Agreeably to this resolution, he was preparing, after breakfast, for 263 his visit, when a letter was brought him, which contained the following lines:

“If Sir Charles Bingley has the least regard for his honour or tranquillity, he will immediately relinquish his attentions relative to Miss Fitzalan; this caution comes from a sincere friend, from a person whose delicacy, not want of veracity, urges to this secret mode of giving it.”

Sir Charles perused and re-perused the letter, as if doubting the evidence of his eyes: he at last flung it from him, and clasping his hands together, exclaimed, “This is indeed a horrible explanation:” he took up the detested paper: again he examined the characters, and recognized the writing of Colonel Belgrave. He hastily snatched up his hat, and with the paper in his hand, flew directly to his house: the colonel was alone.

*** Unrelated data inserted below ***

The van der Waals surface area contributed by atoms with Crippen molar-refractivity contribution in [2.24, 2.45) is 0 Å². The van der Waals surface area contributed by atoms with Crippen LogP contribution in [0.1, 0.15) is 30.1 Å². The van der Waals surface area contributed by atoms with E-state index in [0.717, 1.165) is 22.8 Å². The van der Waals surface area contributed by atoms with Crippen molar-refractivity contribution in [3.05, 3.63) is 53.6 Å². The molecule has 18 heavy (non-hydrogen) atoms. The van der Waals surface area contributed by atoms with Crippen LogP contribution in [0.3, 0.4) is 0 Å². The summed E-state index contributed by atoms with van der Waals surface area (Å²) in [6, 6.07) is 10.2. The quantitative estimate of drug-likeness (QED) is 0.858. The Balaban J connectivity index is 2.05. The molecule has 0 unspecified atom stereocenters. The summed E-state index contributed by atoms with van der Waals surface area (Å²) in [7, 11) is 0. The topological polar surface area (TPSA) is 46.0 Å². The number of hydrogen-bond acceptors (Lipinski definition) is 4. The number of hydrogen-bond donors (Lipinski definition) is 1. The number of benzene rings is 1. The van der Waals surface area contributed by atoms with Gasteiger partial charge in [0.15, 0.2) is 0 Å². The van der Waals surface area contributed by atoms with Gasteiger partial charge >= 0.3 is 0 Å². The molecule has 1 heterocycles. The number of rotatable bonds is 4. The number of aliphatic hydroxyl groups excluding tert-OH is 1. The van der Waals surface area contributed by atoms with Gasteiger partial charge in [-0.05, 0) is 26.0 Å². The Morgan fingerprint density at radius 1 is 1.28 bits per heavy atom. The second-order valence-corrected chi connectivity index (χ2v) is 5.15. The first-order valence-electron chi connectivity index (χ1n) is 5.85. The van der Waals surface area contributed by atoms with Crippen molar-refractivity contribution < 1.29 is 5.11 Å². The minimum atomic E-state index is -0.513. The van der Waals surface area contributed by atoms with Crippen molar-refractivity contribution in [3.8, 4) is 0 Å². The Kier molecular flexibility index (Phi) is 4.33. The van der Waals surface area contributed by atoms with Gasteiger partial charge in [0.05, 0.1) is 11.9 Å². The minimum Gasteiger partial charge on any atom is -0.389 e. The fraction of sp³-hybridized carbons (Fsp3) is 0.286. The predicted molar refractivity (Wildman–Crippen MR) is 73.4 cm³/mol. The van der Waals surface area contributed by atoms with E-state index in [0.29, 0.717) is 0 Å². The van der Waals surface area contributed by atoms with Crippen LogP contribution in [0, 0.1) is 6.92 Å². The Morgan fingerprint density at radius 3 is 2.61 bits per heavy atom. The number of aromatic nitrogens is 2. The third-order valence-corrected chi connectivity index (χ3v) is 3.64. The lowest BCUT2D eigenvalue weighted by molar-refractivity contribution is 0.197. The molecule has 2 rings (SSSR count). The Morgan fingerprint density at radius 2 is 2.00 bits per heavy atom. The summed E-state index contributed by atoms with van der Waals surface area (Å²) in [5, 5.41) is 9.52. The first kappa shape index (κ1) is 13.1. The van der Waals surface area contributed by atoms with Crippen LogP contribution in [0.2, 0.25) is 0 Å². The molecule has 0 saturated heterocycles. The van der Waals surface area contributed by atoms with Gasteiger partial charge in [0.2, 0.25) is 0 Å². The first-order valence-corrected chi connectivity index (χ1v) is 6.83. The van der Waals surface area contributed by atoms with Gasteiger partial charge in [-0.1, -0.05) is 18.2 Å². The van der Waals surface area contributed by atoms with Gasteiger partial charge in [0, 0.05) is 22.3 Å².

“Belgrave,” said Sir Charles, in almost breathless agitation, “are you the author of this letter?” presenting it to him.

Belgrave took it, read it, but continued silent.

“Oh! Belgrave,” exclaimed Sir Charles, in a voice trembling with agony, “pity and relieve my suspense.”

“I am the author of it,” replied Belgrave, with solemnity, “Miss Fitzalan and I were once tenderly attached; I trust I am no deliberate libertine; but when a lovely seducing girl was thrown purposely in my way——”

“Oh, stop,” said Sir Charles, “to me an extenuation of your conduct is unnecessary; ’tis sufficient to know that Miss Fitzalan and I are forever separated.” His emotions overpowered him; he leaned on a table, and covered his face with his handkerchief.

“The shock I have received,” said he, “almost unmans me: Amanda was—alas, I must say, is dear, inexpressibly dear to my soul: I thought her the most lovely, the most estimable of women, and the anguish I now feel, is more on her account than my own; I cannot bear the idea of the contempt which may fall upon her: Oh Belgrave, ’tis melancholy to behold a human being so endowed by nature as she is, insensible or unworthy of her blessings. Amanda,” he continued alter a pause, “never encouraged me, I therefore cannot accuse her of intending deceit.”